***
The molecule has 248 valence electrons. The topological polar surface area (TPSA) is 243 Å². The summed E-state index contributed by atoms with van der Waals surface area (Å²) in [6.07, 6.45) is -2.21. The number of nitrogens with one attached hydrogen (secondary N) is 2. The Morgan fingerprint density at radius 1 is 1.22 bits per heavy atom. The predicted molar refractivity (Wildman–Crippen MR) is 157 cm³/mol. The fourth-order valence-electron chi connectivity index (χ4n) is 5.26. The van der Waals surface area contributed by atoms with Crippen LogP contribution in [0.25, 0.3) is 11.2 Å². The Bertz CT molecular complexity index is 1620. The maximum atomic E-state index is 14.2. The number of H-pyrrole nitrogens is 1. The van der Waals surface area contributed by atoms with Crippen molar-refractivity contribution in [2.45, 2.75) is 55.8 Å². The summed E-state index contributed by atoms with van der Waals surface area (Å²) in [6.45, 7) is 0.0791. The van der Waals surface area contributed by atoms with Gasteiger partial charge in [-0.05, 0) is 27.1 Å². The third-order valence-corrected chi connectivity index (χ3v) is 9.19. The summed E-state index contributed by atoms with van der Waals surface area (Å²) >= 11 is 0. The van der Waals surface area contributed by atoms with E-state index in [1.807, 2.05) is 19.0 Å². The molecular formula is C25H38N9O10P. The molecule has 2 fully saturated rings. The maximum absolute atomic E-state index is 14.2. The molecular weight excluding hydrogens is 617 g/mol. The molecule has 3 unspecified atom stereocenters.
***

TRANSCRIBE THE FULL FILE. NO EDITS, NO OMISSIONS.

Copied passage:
The molecule has 248 valence electrons. The topological polar surface area (TPSA) is 243 Å². The summed E-state index contributed by atoms with van der Waals surface area (Å²) in [6.07, 6.45) is -2.21. The number of nitrogens with one attached hydrogen (secondary N) is 2. The Morgan fingerprint density at radius 1 is 1.22 bits per heavy atom. The predicted molar refractivity (Wildman–Crippen MR) is 157 cm³/mol. The fourth-order valence-electron chi connectivity index (χ4n) is 5.26. The van der Waals surface area contributed by atoms with Crippen LogP contribution in [0.25, 0.3) is 11.2 Å². The Bertz CT molecular complexity index is 1620. The maximum atomic E-state index is 14.2. The number of H-pyrrole nitrogens is 1. The van der Waals surface area contributed by atoms with Crippen molar-refractivity contribution in [2.45, 2.75) is 55.8 Å². The summed E-state index contributed by atoms with van der Waals surface area (Å²) in [6.45, 7) is 0.0791. The van der Waals surface area contributed by atoms with Gasteiger partial charge in [-0.05, 0) is 27.1 Å². The third-order valence-corrected chi connectivity index (χ3v) is 9.19. The summed E-state index contributed by atoms with van der Waals surface area (Å²) >= 11 is 0. The van der Waals surface area contributed by atoms with E-state index in [1.807, 2.05) is 19.0 Å². The molecular formula is C25H38N9O10P. The molecule has 2 fully saturated rings. The maximum absolute atomic E-state index is 14.2. The molecular weight excluding hydrogens is 617 g/mol. The molecule has 3 unspecified atom stereocenters.